Negotiating race and belonging in a post-apartheid South Africa: Bernadette’s stories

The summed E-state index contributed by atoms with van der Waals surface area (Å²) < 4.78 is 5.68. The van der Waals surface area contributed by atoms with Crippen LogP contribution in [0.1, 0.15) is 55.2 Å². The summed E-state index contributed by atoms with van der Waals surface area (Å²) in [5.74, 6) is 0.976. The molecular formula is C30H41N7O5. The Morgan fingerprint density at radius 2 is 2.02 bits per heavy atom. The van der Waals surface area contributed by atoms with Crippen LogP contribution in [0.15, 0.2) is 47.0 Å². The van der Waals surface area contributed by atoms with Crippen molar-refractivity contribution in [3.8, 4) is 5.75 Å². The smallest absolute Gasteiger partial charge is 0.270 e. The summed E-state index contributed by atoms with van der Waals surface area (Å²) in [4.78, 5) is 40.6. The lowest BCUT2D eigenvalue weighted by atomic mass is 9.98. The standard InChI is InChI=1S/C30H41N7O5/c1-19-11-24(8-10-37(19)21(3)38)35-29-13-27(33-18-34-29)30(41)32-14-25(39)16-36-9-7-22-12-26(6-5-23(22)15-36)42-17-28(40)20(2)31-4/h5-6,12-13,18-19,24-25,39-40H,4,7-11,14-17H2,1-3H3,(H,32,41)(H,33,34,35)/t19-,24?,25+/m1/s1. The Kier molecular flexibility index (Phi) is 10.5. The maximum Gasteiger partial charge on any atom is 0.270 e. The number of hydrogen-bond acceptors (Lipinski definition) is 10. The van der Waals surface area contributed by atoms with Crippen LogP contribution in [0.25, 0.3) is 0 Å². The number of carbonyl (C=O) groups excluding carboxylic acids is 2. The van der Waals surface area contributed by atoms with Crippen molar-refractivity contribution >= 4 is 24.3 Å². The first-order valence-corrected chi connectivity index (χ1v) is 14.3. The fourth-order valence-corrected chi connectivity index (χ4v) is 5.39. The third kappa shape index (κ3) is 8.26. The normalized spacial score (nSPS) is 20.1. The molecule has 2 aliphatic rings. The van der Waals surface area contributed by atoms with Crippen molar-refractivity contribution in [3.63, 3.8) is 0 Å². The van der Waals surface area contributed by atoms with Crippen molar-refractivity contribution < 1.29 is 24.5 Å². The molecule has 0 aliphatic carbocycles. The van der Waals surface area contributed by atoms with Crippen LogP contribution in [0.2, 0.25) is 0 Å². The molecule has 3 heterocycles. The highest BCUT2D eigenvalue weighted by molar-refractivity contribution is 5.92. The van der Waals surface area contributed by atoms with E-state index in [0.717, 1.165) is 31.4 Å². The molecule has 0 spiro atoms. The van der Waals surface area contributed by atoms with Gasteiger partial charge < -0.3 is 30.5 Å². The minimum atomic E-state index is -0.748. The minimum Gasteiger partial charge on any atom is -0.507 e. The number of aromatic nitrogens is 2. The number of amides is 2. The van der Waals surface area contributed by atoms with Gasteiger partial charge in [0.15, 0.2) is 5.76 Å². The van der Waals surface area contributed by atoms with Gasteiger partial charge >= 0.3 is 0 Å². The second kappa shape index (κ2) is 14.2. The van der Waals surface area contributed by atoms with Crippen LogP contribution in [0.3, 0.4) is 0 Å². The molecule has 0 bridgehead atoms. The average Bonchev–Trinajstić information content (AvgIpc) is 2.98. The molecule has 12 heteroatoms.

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Although apartheid officially ended in 1994, race as a primary marker of identity has continued to permeate many aspects of private and public life in a post-apartheid South Africa. This paper explores how race is discursively constructed through narrative, particularly the quoted speech of others. It focuses on the stories told by a single participant, Bernadette, in a focus group at a South African tertiary institution and argues that despite the fact that she overtly rejects racist ways of thinking and talking, her talk is still structured according to the apartheid logic of racial difference and hierarchy. The analytical framework draws on Labov's seminal work on narrative structure and more recent work by De Fina, Bamberg & Georgakopoulou to explore how she uses narrative to perform her identity both in the interactional moment as well as in terms of the broader social discourses which constitute her context.